ASUS Chromebox Google Chrome OS SFF PC Review

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Software and User Experience

The Chrome OS itself is about as clean and stripped of clutter as you've ever experienced on any platform.  A simple menu on the left bottom corner of the home screen offers you access to all your programs while the task bar can have shortcuts pinned to it for your favorite apps.




The bottom right corner of the screen houses the user control panel where you can access quick preferences for wireless network settings, Bluetooth, volume, main system settings, date and time, and the software power and lock buttons.


In the main settings control panel you can find settings for changing desktop wall paper, date and time, font scaling, wake and sleep control, synch settings, passwords and forms, and a host of other settings, including the ability to reset the system and remove all accounts and data with the “Powerwash” function button.



Google's office apps suite is here with Sheets for Excel-like documents, Docs for word processing, and Slides for PowerPoint-like presentation creation. You also get a host of other Google apps pre-installed like Calendar, Google Maps, and YouTube.



The Files app is where you can browse all the files on the system or in your Google Drive account, with which, again, Google gives you 100 Gigabytes of free cloud storage for 2 years.  With the Files app you can browse and access your Drive account data, shared data from Google apps, and offline data and files that are stored locally on the Chromebox itself.



In terms of apps on Google's Chrome store (seen above), there are two general classes of apps you’ll find: Online apps, which are essentially just internet shortcuts to online third party apps, games, and utilities that have been qualified to work with Chrome OS and the Chrome browser, and offline apps, which actually install on the machine and do not need an internet connection to run (even though they also run in the Chrome browser). The Google office apps suite of Docs, Sheets, and Slides are examples of apps that can run in offline mode. Pandora, Spotify, and Netflix are a few of our favorites that are present here as well, but in reality they're nothing more than internet shortcuts that take you to these respective services online. That said, we had no problem running any of them quickly and easily, logging in via the Chrome web browser and streaming music or HD video.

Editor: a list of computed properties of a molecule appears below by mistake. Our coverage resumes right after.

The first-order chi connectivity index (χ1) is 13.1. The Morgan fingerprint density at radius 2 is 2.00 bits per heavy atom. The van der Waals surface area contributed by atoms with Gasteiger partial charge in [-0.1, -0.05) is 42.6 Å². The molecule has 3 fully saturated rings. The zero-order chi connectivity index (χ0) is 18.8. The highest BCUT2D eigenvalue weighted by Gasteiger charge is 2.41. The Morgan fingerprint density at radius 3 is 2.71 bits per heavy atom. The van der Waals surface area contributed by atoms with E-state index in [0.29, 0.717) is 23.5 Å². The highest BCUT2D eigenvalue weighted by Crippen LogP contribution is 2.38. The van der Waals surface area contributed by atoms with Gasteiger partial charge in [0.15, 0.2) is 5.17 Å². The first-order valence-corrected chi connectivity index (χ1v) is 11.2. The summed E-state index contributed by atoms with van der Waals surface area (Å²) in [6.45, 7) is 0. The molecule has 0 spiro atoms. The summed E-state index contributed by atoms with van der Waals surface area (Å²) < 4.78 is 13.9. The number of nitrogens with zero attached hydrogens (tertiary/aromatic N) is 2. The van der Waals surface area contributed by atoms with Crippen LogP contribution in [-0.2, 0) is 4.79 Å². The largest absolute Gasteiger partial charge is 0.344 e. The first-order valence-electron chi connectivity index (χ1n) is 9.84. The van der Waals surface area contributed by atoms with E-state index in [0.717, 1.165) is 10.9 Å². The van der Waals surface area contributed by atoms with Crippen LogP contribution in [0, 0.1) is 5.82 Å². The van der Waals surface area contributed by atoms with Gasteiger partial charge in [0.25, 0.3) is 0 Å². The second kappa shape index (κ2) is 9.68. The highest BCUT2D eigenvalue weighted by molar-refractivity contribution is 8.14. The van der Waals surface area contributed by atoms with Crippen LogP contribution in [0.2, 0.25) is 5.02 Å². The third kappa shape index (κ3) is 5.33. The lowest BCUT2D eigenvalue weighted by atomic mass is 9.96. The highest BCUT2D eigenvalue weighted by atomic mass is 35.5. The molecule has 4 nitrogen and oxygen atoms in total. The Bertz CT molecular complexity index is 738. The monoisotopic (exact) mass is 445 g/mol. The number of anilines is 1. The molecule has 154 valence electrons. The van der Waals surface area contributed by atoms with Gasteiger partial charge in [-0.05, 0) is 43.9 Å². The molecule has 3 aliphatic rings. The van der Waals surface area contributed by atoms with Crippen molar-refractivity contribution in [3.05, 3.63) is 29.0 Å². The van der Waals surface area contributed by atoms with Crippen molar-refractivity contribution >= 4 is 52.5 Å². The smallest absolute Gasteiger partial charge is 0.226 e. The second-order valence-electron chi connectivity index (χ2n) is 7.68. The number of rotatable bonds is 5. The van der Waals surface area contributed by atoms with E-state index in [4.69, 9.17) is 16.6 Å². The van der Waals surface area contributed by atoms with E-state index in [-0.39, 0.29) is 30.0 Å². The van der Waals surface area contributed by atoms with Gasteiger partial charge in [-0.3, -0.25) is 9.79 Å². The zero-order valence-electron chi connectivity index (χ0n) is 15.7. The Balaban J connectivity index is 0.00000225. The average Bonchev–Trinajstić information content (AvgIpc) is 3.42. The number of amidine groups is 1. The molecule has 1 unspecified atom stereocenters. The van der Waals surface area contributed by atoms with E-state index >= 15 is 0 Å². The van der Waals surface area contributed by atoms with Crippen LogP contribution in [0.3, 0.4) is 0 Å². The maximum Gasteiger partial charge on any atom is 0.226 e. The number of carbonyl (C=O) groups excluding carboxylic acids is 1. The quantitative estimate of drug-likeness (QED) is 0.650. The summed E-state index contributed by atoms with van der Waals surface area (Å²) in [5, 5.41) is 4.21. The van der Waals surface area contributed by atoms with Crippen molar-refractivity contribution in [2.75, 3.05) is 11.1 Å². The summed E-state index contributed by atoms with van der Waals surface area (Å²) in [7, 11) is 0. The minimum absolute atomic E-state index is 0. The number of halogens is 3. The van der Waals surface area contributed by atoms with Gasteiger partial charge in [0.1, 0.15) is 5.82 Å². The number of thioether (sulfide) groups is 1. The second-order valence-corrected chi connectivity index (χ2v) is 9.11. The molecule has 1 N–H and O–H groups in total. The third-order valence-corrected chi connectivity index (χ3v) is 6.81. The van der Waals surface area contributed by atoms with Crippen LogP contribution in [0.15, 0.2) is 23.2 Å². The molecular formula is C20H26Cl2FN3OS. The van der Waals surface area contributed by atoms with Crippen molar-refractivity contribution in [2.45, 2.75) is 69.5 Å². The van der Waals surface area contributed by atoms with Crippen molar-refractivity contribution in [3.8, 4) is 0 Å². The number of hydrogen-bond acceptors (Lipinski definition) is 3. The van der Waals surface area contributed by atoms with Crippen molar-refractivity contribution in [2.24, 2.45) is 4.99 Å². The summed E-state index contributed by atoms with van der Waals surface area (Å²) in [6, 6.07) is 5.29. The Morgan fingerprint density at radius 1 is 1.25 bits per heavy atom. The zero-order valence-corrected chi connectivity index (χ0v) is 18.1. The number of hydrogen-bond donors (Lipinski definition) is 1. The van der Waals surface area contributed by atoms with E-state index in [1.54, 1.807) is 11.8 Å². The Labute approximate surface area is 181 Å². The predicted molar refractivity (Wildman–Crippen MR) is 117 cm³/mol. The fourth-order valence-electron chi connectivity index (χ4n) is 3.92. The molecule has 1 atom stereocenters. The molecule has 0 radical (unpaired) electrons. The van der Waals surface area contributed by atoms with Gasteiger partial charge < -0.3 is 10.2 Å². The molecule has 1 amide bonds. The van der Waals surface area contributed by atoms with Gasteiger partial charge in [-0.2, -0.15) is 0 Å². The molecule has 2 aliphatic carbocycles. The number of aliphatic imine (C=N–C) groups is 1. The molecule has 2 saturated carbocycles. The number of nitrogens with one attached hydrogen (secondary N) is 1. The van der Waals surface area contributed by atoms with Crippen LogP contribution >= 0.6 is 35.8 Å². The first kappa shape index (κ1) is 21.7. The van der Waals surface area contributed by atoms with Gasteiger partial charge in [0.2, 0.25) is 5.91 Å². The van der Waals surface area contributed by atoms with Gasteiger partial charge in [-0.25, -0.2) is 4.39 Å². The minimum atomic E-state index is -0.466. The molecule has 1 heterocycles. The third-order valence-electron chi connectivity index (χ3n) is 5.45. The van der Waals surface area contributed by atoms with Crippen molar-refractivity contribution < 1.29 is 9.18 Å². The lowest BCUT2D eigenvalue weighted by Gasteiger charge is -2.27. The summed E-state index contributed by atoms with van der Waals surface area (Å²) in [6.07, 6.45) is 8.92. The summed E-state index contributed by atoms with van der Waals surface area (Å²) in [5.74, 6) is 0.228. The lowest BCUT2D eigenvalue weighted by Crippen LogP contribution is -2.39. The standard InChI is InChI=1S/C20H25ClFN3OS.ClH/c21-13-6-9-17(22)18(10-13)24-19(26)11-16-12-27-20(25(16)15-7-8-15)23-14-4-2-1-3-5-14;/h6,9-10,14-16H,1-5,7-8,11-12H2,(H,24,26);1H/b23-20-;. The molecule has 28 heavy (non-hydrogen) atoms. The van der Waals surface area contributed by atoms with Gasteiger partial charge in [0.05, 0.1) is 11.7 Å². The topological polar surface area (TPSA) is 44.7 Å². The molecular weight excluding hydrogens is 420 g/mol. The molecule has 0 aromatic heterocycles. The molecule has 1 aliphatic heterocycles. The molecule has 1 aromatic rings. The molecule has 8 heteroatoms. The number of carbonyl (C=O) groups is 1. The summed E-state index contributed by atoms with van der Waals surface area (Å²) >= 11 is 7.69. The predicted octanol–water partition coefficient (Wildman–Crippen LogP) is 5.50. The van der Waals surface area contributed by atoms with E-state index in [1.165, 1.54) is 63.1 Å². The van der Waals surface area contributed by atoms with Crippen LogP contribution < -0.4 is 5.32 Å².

The multi-window view seen above is a nice way to leave a few apps or sites running and switch between them quickly while still having access to quick-glance information elsewhere in apps that are in the background on the grid.  This view automatically organizes your active apps neatly on the desktop. Let's dig into some offline apps next...


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